Angela Miller, a Eugene resident, marched through the streets with her 6-year-old daughter, Banjo, on her shoulders as it started to rain.
“I have three girls, and I just think it’s good for them to know that not everyone has had this freedom, but also that we don’t have a lot of freedoms right now. It could be worse, but it also could be better,” Miller said.
Miller said marching made her feel like she was a part of something.
The third-annual womxn’s march, spelled with an ‘x’ to represent intersectionality, the interconnectedness of race, class and gender as it relates to feminism, made its way through downtown Eugene on the morning of Saturday, Jan. 19.
The national women’s march started in 2017 on the eve of President Donald Trump’s inauguration as a protest against Trump’s history of misogynistic comments and actions.
This year’s march marked the lowest attendance of Eugene’s march in its three-year history. Eugene Police estimated a total of 2,000 marchers — much lower than the estimated 10,000 marchers in 2017.
The National Organization for Women’s Willamette Valley chapter organized the march with help from the Democratic Party of Lane County.
President of NOW’s Willamette Valley chapter, Monica Olsen, said her team had five weeks to plan the march and that the time constraint affected their ability to promote the event.
She also said the spelling change from ‘women’ to ‘womxn’ may have made it harder for people to hear about the march through Facebook.
Olsen said she wanted to create an environment for all women and female-identifying people to feel welcome and represented.
“Feminism can’t be feminism without intersectionality,” Olsen said. “There are certain issues that don’t extend to the white feminist. They can go around with their white privilege in society and not be targeted just because of their skin color.”
At 10 a.m., an hour-long rally began at the Wayne L. Morse federal courthouse before the march commenced with performances from Soromundi — Eugene’s Lesbian Choir, the protest-dance group Rise Dance Resist and the Raging Grannies, a protest group comprised of older women in the community.
Linda Ague, member of the Raging Grannies, said, “We’re concerned about the generation of our kids and grandkids. We don’t want them to think we didn't notice and did nothing and left them a mess.”
Olsen made remarks to the audience about the event and how the message of intersectionality is an important one.
“Oppression and social injustice cast a wide net. It is insidious and ugly and far reaching,” Olsen said. “It demands we cast an even wider net to counter and resist it’s dangerous and destructive reach.”
Eugene’s mayor, Lucy Vinis, read a statement from Congressman Peter DeFazio who was not at the event. DeFazio donated the sound system for the march so people throughout Eugene could “hear what democracy sounds like.”
Olsen said she wanted to include the voices of local women who were elected into office during the national “women’s wave.” Julie Fahey, Oregon State Representative, and Heather Buch, Lane County Commissioner, spoke at the rally.
“To me, this march isn’t just about resisting Donald Trump, it’s about building a movement where the voices of women and the minority community lead the way in this country,” Fahey said.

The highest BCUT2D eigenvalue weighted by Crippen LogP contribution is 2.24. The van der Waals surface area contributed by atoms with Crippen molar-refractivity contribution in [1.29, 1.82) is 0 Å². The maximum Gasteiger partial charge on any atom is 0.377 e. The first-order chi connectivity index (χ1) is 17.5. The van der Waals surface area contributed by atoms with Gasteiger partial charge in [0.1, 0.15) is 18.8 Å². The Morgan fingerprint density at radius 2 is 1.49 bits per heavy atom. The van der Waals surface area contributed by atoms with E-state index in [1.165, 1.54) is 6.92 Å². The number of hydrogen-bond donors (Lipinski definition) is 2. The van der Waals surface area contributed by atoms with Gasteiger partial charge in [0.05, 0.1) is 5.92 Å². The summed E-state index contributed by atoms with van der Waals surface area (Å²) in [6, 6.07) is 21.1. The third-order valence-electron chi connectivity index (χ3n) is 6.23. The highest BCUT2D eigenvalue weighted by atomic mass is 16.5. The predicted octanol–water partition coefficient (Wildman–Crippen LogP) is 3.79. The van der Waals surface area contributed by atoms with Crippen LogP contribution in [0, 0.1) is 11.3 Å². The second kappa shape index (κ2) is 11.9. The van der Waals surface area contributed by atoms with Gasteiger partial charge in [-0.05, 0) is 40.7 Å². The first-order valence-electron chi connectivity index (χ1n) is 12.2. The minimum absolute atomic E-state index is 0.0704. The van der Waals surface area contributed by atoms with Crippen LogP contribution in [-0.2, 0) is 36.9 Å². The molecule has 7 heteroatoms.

Senator Ron Wyden was present at the march but did not speak at the rally.
“I’m just here to make sure people know that I’m with them,” Wyden said in an interview with the Emerald.
The rally ended with a speech from Tasha Briquet, who worked in Portland to help re elect Governor Kate Brown, who spoke about the importance of intersectional feminism and representing all women in these marches.
The marchers were equipped with signs that read messages including, “Until they get it right, we march,” “We march for womxn,” “Women’s rights are human rights,” and “Empower the women around you.”
The march made its way through the streets of downtown Eugene and ended outside Whirled Pies at the corner of West 8th Avenue and Charnelton Street.
Samba Ja, a Brazilian percussion ensemble, played music at the end of the march. Attendees began to dance around the band and wave their signs in the air.
Sisters Sarah and Katie Diess, aged 14 and 19 respectively, said they came to the march with their friend Alyssa Malaw, 19, to inspire young women to use their voices and speak up.
“Women still aren’t being treated equally, economically or socially. Especially with Trump in office,” Sarah said. “We think now is the best time to stand up, speak our minds and show all the little girls out there they can be what they want to be and they can reach all their goals.”
Jenna Peden-Higgines, a Eugene resident, held a sign that read, “Girls just want to have fundamental rights.”
“It’s a play on the song, and it’s a big thing in politics today where women aren’t getting the representation they need and their bodies are restricted by the government,” Peden-Higgines said. “I’m here to show that we need to be able to have our own choices and we need to march for what we believe in.”
Olsen said that even when Trump leaves office, there will still be more work for women activists.
“We’re trying to set the tone that these women’s marches don’t always have to be about running around wearing a bunch of pink and it being all about anti-Trump,” Olsen said. “Once Trump’s gone the work is still going to be there.”